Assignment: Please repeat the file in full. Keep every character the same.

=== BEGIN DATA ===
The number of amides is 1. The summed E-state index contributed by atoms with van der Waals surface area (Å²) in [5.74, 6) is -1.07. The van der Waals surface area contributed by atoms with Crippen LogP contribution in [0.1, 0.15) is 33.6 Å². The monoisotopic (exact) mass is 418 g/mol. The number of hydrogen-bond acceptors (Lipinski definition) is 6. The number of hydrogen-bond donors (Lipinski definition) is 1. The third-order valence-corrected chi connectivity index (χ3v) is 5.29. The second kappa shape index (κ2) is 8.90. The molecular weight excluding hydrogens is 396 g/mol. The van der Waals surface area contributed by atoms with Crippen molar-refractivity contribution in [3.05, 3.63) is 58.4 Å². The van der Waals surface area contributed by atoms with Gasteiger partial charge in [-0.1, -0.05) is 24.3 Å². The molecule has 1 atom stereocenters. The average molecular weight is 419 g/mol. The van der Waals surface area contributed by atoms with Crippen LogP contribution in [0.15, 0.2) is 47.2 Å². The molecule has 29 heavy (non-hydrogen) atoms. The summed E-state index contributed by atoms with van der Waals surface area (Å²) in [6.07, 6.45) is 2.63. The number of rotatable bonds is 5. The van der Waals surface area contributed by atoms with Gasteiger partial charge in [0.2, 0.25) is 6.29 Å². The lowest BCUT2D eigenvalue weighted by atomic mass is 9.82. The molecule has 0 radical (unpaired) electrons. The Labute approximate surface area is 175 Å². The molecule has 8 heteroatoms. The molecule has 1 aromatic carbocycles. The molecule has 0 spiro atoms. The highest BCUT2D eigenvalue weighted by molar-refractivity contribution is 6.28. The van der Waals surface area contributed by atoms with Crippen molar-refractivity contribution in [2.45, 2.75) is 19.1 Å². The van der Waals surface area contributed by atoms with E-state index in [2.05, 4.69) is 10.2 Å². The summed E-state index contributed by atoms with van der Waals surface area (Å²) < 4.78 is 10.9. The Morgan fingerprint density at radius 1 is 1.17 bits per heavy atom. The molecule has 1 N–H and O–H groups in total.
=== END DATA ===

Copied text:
The number of amides is 1. The summed E-state index contributed by atoms with van der Waals surface area (Å²) in [5.74, 6) is -1.07. The van der Waals surface area contributed by atoms with Crippen LogP contribution in [0.1, 0.15) is 33.6 Å². The monoisotopic (exact) mass is 418 g/mol. The number of hydrogen-bond acceptors (Lipinski definition) is 6. The number of hydrogen-bond donors (Lipinski definition) is 1. The third-order valence-corrected chi connectivity index (χ3v) is 5.29. The second kappa shape index (κ2) is 8.90. The molecular weight excluding hydrogens is 396 g/mol. The van der Waals surface area contributed by atoms with Crippen molar-refractivity contribution in [3.05, 3.63) is 58.4 Å². The van der Waals surface area contributed by atoms with Gasteiger partial charge in [-0.1, -0.05) is 24.3 Å². The molecule has 1 atom stereocenters. The average molecular weight is 419 g/mol. The van der Waals surface area contributed by atoms with Crippen LogP contribution in [0.15, 0.2) is 47.2 Å². The molecule has 29 heavy (non-hydrogen) atoms. The summed E-state index contributed by atoms with van der Waals surface area (Å²) in [6.07, 6.45) is 2.63. The number of rotatable bonds is 5. The van der Waals surface area contributed by atoms with Gasteiger partial charge in [0.2, 0.25) is 6.29 Å². The lowest BCUT2D eigenvalue weighted by atomic mass is 9.82. The molecule has 0 radical (unpaired) electrons. The Labute approximate surface area is 175 Å². The molecule has 8 heteroatoms. The molecule has 1 aromatic carbocycles. The molecule has 0 spiro atoms. The highest BCUT2D eigenvalue weighted by molar-refractivity contribution is 6.28. The van der Waals surface area contributed by atoms with Crippen molar-refractivity contribution in [2.45, 2.75) is 19.1 Å². The van der Waals surface area contributed by atoms with E-state index in [2.05, 4.69) is 10.2 Å². The summed E-state index contributed by atoms with van der Waals surface area (Å²) < 4.78 is 10.9. The Morgan fingerprint density at radius 1 is 1.17 bits per heavy atom. The molecule has 1 N–H and O–H groups in total.